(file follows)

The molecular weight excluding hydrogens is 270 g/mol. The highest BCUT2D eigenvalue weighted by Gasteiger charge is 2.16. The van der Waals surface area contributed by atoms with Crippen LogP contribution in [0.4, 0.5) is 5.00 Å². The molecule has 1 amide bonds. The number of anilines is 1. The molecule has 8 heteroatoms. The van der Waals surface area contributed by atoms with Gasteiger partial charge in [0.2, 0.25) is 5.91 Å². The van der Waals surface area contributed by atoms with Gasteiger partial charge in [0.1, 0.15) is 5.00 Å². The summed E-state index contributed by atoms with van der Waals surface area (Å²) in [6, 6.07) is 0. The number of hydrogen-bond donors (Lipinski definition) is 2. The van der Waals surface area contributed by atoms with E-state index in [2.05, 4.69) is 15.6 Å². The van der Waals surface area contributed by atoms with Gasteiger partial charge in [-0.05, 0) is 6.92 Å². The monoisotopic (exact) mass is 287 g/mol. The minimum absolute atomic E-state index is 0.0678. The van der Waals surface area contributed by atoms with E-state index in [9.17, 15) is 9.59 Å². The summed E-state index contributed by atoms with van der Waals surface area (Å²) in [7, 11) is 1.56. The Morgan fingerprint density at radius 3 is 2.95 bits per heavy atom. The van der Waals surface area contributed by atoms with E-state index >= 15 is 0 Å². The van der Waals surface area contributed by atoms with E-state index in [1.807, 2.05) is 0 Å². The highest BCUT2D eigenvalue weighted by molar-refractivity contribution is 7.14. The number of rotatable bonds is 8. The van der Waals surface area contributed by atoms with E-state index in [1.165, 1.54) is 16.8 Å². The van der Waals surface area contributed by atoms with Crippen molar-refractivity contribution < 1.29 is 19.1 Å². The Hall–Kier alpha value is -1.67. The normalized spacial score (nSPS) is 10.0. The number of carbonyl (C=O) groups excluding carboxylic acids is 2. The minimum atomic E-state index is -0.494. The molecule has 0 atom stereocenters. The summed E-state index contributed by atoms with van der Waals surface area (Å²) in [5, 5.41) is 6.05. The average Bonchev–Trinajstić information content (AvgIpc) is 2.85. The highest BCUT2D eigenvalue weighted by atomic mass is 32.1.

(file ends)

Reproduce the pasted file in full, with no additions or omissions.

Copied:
The molecular weight excluding hydrogens is 270 g/mol. The highest BCUT2D eigenvalue weighted by Gasteiger charge is 2.16. The van der Waals surface area contributed by atoms with Crippen LogP contribution in [0.4, 0.5) is 5.00 Å². The molecule has 1 amide bonds. The number of anilines is 1. The molecule has 8 heteroatoms. The van der Waals surface area contributed by atoms with Gasteiger partial charge in [0.2, 0.25) is 5.91 Å². The van der Waals surface area contributed by atoms with Gasteiger partial charge in [0.1, 0.15) is 5.00 Å². The summed E-state index contributed by atoms with van der Waals surface area (Å²) in [6, 6.07) is 0. The number of hydrogen-bond donors (Lipinski definition) is 2. The van der Waals surface area contributed by atoms with E-state index in [2.05, 4.69) is 15.6 Å². The van der Waals surface area contributed by atoms with Gasteiger partial charge in [-0.05, 0) is 6.92 Å². The monoisotopic (exact) mass is 287 g/mol. The minimum absolute atomic E-state index is 0.0678. The van der Waals surface area contributed by atoms with E-state index in [9.17, 15) is 9.59 Å². The summed E-state index contributed by atoms with van der Waals surface area (Å²) in [7, 11) is 1.56. The Morgan fingerprint density at radius 3 is 2.95 bits per heavy atom. The van der Waals surface area contributed by atoms with E-state index >= 15 is 0 Å². The van der Waals surface area contributed by atoms with E-state index in [1.807, 2.05) is 0 Å². The highest BCUT2D eigenvalue weighted by molar-refractivity contribution is 7.14. The number of rotatable bonds is 8. The van der Waals surface area contributed by atoms with E-state index in [1.165, 1.54) is 16.8 Å². The van der Waals surface area contributed by atoms with Crippen molar-refractivity contribution < 1.29 is 19.1 Å². The Hall–Kier alpha value is -1.67. The normalized spacial score (nSPS) is 10.0. The number of carbonyl (C=O) groups excluding carboxylic acids is 2. The minimum atomic E-state index is -0.494. The molecule has 0 atom stereocenters. The summed E-state index contributed by atoms with van der Waals surface area (Å²) in [5, 5.41) is 6.05. The average Bonchev–Trinajstić information content (AvgIpc) is 2.85. The highest BCUT2D eigenvalue weighted by atomic mass is 32.1.